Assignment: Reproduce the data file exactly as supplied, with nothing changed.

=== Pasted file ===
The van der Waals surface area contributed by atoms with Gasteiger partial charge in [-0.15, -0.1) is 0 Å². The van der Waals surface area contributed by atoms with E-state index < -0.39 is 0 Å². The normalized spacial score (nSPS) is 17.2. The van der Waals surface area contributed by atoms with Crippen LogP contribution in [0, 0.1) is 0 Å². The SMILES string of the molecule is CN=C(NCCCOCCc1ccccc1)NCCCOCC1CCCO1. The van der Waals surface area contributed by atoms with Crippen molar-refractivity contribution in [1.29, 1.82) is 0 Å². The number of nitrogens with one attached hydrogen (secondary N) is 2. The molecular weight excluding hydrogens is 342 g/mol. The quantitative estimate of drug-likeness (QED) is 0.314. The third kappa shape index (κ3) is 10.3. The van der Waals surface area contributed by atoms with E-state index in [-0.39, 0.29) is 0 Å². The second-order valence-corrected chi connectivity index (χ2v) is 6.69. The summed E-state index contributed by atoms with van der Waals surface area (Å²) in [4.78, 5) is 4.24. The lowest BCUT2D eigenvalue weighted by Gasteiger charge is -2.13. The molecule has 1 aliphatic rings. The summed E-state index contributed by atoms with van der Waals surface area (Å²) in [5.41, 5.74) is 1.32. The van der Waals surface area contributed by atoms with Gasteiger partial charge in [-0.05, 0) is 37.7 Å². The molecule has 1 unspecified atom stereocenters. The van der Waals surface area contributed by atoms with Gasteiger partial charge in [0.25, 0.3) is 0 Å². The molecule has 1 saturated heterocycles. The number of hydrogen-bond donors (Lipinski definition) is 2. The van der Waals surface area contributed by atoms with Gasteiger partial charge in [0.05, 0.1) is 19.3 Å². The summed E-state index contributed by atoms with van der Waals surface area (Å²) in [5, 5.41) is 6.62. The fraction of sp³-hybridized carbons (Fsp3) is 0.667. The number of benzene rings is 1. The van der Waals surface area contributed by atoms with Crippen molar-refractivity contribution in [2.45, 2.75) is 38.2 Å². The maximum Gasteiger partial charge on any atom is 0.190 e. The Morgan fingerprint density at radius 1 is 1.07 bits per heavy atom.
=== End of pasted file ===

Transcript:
The van der Waals surface area contributed by atoms with Gasteiger partial charge in [-0.15, -0.1) is 0 Å². The van der Waals surface area contributed by atoms with E-state index < -0.39 is 0 Å². The normalized spacial score (nSPS) is 17.2. The van der Waals surface area contributed by atoms with Crippen LogP contribution in [0, 0.1) is 0 Å². The SMILES string of the molecule is CN=C(NCCCOCCc1ccccc1)NCCCOCC1CCCO1. The van der Waals surface area contributed by atoms with Crippen molar-refractivity contribution in [1.29, 1.82) is 0 Å². The number of nitrogens with one attached hydrogen (secondary N) is 2. The molecular weight excluding hydrogens is 342 g/mol. The quantitative estimate of drug-likeness (QED) is 0.314. The third kappa shape index (κ3) is 10.3. The van der Waals surface area contributed by atoms with E-state index in [-0.39, 0.29) is 0 Å². The second-order valence-corrected chi connectivity index (χ2v) is 6.69. The summed E-state index contributed by atoms with van der Waals surface area (Å²) in [4.78, 5) is 4.24. The lowest BCUT2D eigenvalue weighted by Gasteiger charge is -2.13. The molecule has 1 aliphatic rings. The summed E-state index contributed by atoms with van der Waals surface area (Å²) in [5.41, 5.74) is 1.32. The van der Waals surface area contributed by atoms with Gasteiger partial charge in [-0.05, 0) is 37.7 Å². The molecule has 1 unspecified atom stereocenters. The van der Waals surface area contributed by atoms with Gasteiger partial charge in [0.25, 0.3) is 0 Å². The molecule has 1 saturated heterocycles. The number of hydrogen-bond donors (Lipinski definition) is 2. The van der Waals surface area contributed by atoms with Gasteiger partial charge in [0.05, 0.1) is 19.3 Å². The summed E-state index contributed by atoms with van der Waals surface area (Å²) in [5, 5.41) is 6.62. The fraction of sp³-hybridized carbons (Fsp3) is 0.667. The number of benzene rings is 1. The van der Waals surface area contributed by atoms with Crippen molar-refractivity contribution in [2.45, 2.75) is 38.2 Å². The maximum Gasteiger partial charge on any atom is 0.190 e. The Morgan fingerprint density at radius 1 is 1.07 bits per heavy atom.